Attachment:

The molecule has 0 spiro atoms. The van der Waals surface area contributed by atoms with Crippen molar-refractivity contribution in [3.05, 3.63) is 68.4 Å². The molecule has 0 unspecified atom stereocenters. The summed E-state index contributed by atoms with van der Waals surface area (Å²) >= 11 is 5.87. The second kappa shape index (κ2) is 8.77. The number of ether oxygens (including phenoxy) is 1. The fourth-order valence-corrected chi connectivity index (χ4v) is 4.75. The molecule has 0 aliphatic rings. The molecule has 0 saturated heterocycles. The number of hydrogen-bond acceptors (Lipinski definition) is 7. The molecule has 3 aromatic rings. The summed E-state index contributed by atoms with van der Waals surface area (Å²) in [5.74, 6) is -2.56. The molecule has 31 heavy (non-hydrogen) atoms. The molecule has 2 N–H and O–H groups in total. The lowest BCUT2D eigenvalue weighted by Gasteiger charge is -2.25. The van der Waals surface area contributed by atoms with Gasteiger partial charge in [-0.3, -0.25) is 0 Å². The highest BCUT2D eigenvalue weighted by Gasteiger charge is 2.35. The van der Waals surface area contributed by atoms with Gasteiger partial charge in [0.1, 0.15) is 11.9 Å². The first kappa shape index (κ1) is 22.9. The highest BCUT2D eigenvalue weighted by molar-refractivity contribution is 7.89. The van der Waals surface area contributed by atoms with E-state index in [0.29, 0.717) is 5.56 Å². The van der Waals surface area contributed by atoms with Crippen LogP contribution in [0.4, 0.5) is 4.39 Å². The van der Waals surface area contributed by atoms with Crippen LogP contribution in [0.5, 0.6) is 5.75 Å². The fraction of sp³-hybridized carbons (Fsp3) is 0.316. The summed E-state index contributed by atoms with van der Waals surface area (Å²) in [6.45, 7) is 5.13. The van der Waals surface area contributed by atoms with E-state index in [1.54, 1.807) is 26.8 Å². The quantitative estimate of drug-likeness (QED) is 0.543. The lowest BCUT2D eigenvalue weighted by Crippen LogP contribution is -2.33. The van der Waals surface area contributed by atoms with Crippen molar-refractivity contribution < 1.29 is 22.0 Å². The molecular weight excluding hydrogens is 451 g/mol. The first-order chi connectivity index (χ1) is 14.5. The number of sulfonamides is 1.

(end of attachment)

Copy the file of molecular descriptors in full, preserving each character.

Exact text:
The molecule has 0 spiro atoms. The van der Waals surface area contributed by atoms with Crippen molar-refractivity contribution in [3.05, 3.63) is 68.4 Å². The molecule has 0 unspecified atom stereocenters. The summed E-state index contributed by atoms with van der Waals surface area (Å²) >= 11 is 5.87. The second kappa shape index (κ2) is 8.77. The number of ether oxygens (including phenoxy) is 1. The fourth-order valence-corrected chi connectivity index (χ4v) is 4.75. The molecule has 0 aliphatic rings. The molecule has 0 saturated heterocycles. The number of hydrogen-bond acceptors (Lipinski definition) is 7. The molecule has 3 aromatic rings. The summed E-state index contributed by atoms with van der Waals surface area (Å²) in [5.74, 6) is -2.56. The molecule has 31 heavy (non-hydrogen) atoms. The molecule has 2 N–H and O–H groups in total. The lowest BCUT2D eigenvalue weighted by Gasteiger charge is -2.25. The van der Waals surface area contributed by atoms with Gasteiger partial charge in [-0.3, -0.25) is 0 Å². The highest BCUT2D eigenvalue weighted by Gasteiger charge is 2.35. The van der Waals surface area contributed by atoms with Gasteiger partial charge in [0.1, 0.15) is 11.9 Å². The first kappa shape index (κ1) is 22.9. The highest BCUT2D eigenvalue weighted by molar-refractivity contribution is 7.89. The van der Waals surface area contributed by atoms with E-state index in [0.29, 0.717) is 5.56 Å². The van der Waals surface area contributed by atoms with Crippen LogP contribution in [0.4, 0.5) is 4.39 Å². The van der Waals surface area contributed by atoms with Crippen LogP contribution in [0.5, 0.6) is 5.75 Å². The fraction of sp³-hybridized carbons (Fsp3) is 0.316. The summed E-state index contributed by atoms with van der Waals surface area (Å²) in [6.45, 7) is 5.13. The van der Waals surface area contributed by atoms with E-state index in [1.54, 1.807) is 26.8 Å². The quantitative estimate of drug-likeness (QED) is 0.543. The lowest BCUT2D eigenvalue weighted by Crippen LogP contribution is -2.33. The van der Waals surface area contributed by atoms with Crippen molar-refractivity contribution < 1.29 is 22.0 Å². The molecular weight excluding hydrogens is 451 g/mol. The first-order chi connectivity index (χ1) is 14.5. The number of sulfonamides is 1.